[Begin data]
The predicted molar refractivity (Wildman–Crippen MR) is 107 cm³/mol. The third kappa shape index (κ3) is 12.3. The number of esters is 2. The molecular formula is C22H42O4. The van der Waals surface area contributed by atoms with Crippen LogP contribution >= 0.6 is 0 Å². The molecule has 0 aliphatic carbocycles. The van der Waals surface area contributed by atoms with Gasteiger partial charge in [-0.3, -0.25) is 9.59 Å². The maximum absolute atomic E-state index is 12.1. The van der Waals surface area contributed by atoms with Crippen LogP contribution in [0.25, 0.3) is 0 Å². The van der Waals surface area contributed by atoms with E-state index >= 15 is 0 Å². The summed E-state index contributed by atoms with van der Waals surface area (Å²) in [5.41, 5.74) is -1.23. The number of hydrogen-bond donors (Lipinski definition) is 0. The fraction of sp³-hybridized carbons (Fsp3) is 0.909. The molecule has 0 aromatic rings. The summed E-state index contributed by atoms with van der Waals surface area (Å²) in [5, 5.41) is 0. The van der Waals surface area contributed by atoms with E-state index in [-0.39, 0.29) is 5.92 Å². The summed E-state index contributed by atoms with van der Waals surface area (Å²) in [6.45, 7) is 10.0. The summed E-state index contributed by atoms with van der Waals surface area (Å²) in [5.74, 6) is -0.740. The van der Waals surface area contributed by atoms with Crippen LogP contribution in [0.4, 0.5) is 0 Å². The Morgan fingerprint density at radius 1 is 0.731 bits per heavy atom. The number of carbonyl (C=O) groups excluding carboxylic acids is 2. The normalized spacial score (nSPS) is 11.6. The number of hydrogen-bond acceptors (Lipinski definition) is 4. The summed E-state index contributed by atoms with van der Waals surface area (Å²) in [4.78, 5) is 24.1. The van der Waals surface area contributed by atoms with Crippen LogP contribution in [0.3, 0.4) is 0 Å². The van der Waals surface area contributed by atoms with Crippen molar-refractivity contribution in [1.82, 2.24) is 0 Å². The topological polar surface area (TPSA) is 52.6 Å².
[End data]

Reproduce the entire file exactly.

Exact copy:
The predicted molar refractivity (Wildman–Crippen MR) is 107 cm³/mol. The third kappa shape index (κ3) is 12.3. The number of esters is 2. The molecular formula is C22H42O4. The van der Waals surface area contributed by atoms with Crippen LogP contribution >= 0.6 is 0 Å². The molecule has 0 aliphatic carbocycles. The van der Waals surface area contributed by atoms with Gasteiger partial charge in [-0.3, -0.25) is 9.59 Å². The maximum absolute atomic E-state index is 12.1. The van der Waals surface area contributed by atoms with Crippen LogP contribution in [0.25, 0.3) is 0 Å². The van der Waals surface area contributed by atoms with E-state index >= 15 is 0 Å². The summed E-state index contributed by atoms with van der Waals surface area (Å²) in [5.41, 5.74) is -1.23. The number of hydrogen-bond donors (Lipinski definition) is 0. The fraction of sp³-hybridized carbons (Fsp3) is 0.909. The molecule has 0 aromatic rings. The summed E-state index contributed by atoms with van der Waals surface area (Å²) in [5, 5.41) is 0. The van der Waals surface area contributed by atoms with E-state index in [-0.39, 0.29) is 5.92 Å². The summed E-state index contributed by atoms with van der Waals surface area (Å²) in [6.45, 7) is 10.0. The summed E-state index contributed by atoms with van der Waals surface area (Å²) in [5.74, 6) is -0.740. The van der Waals surface area contributed by atoms with Crippen LogP contribution in [0.4, 0.5) is 0 Å². The Morgan fingerprint density at radius 1 is 0.731 bits per heavy atom. The number of carbonyl (C=O) groups excluding carboxylic acids is 2. The normalized spacial score (nSPS) is 11.6. The number of hydrogen-bond acceptors (Lipinski definition) is 4. The summed E-state index contributed by atoms with van der Waals surface area (Å²) in [4.78, 5) is 24.1. The van der Waals surface area contributed by atoms with Crippen LogP contribution in [0.3, 0.4) is 0 Å². The van der Waals surface area contributed by atoms with Crippen molar-refractivity contribution in [1.82, 2.24) is 0 Å². The topological polar surface area (TPSA) is 52.6 Å².